Bipartisan leaders from the House Committee on Energy & Commerce and House Committee on Homeland Security sent a letter yesterday August 23rd to the Nuclear Regulatory Commission (NRC) urging the agency to take immediate action to address vulnerabilities in its oversight of purchases of radiological materials. See below, the U.S. Government Accountability Office (GAO) released a report that identified security gaps that could be exploited by terrorists and other bad actors to obtain material to deploy a dirty bomb domestically, which could cause billions of dollars in socioeconomic costs.
The letter (See here pdf) was signed by Committee on Energy & Commerce Chairman Frank Pallone, Jr. (D-NJ), Committee on Homeland Security Chairman Bennie G. Thompson (D-MS), Committee on Homeland Security Ranking Member John Katko (R-NY), Committee on Homeland Security Vice Chairman Ritchie Torres (D-NY), and Committee on Homeland Security Vice Ranking Member Michael Guest (R-MS).
“The possibility of nefarious actors being able to buy such dangerous quantities of radiological material should be a call to immediate action,” the Members wrote. “The threat is real – a recent publication by the Terrorgram Collective, a Racially and Ethnically Motivated Extremist group, claimed that dirty bombs are the ‘holy grail of terrorism’ and provided rough instructions on manufacturing a device using uranium ore. As law enforcement has recently been under threats of violence, the Federal Bureau of Investigation (FBI) and Department of Homeland Security have observed calls for using dirty bombs against law enforcement, including suggesting the placement of one in front of FBI Headquarters. Moreover, officials from the National Nuclear Security Administration have assessed that bad actors are showing an increasing interest in making dirty bombs.”
U.S. Government Accountability Office (GAO) on Dirty Bomb Attack Vulnerabilities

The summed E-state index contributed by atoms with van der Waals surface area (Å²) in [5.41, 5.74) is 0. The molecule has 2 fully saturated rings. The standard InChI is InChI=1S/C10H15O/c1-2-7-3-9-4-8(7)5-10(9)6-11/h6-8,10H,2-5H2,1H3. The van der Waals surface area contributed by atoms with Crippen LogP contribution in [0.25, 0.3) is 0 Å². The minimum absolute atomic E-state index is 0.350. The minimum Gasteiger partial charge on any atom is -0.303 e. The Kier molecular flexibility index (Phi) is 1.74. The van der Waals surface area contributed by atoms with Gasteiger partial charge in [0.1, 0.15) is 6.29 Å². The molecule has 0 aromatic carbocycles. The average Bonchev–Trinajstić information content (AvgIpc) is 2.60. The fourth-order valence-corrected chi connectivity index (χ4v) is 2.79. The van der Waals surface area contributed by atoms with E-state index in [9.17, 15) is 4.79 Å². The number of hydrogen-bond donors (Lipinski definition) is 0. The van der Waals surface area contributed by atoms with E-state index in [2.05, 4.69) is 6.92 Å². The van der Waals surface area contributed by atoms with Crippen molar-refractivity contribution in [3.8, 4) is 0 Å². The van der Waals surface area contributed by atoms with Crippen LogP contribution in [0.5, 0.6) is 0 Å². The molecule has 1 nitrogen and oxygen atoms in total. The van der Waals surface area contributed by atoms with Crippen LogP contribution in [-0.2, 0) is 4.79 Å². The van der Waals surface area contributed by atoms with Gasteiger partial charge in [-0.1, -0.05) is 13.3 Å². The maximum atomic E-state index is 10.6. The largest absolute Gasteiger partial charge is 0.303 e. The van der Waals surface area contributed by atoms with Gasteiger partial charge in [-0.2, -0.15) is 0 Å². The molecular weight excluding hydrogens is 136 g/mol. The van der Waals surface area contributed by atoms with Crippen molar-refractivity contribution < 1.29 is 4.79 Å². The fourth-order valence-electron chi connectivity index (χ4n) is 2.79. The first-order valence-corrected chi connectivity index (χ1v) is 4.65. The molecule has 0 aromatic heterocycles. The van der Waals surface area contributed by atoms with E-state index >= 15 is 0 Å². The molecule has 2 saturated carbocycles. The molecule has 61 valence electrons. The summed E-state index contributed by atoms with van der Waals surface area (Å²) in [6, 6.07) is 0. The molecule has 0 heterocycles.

July 20, 2022. Rep. Bennie G. Thompson (D-MS), Chairman of the House Committee on Homeland Security, released a report (See here pdf) he requested from the U.S. Government Accountability Office (GAO) on the effectiveness of the Nuclear Regulatory Commission’s (NRC) oversight of purchases of radiological materials. In the report, entitled “Preventing a Dirty Bomb: Vulnerabilities Persist in NRC’s Controls for Purchases of High-Risk Radioactive Material,” the GAO found security gaps that could be exploited by terrorists and other bad actors to obtain material to deploy a dirty bomb domestically. Such an event could harm the public, contaminate property, trigger mass evacuations, and impose steep clean-up costs.
GAO found vulnerabilities in NRC’s procedures for verifying legitimate purchasers of radiological materials and faulted NRC for their continued use of paper licenses, rather than more secure alternatives. GAO also expressed concern that NRC’s threat matrix fails to consider the socioeconomic impacts and costs of a dirty bomb, which GAO estimates could be billions of dollars even for a small dirty bomb.
“While we have spent more than two decades since the September 11 attacks improving our homeland security infrastructure to protect the country from terrorist threats, it is concerning that security gaps remain that could leave the country vulnerable to a dirty bomb. Just recently, Racially and Ethnically Motivated Extremists groups have advocated for a dirty bomb attack on the homeland. Such an attack would have a severe socioeconomic impact on the country and possibly result in significant loss of life.”
“The NRC has the authority to address the vulnerabilities identified in the report, and I urge them to take quick action to do so. This is a clear national security issue that the Federal government must remedy.”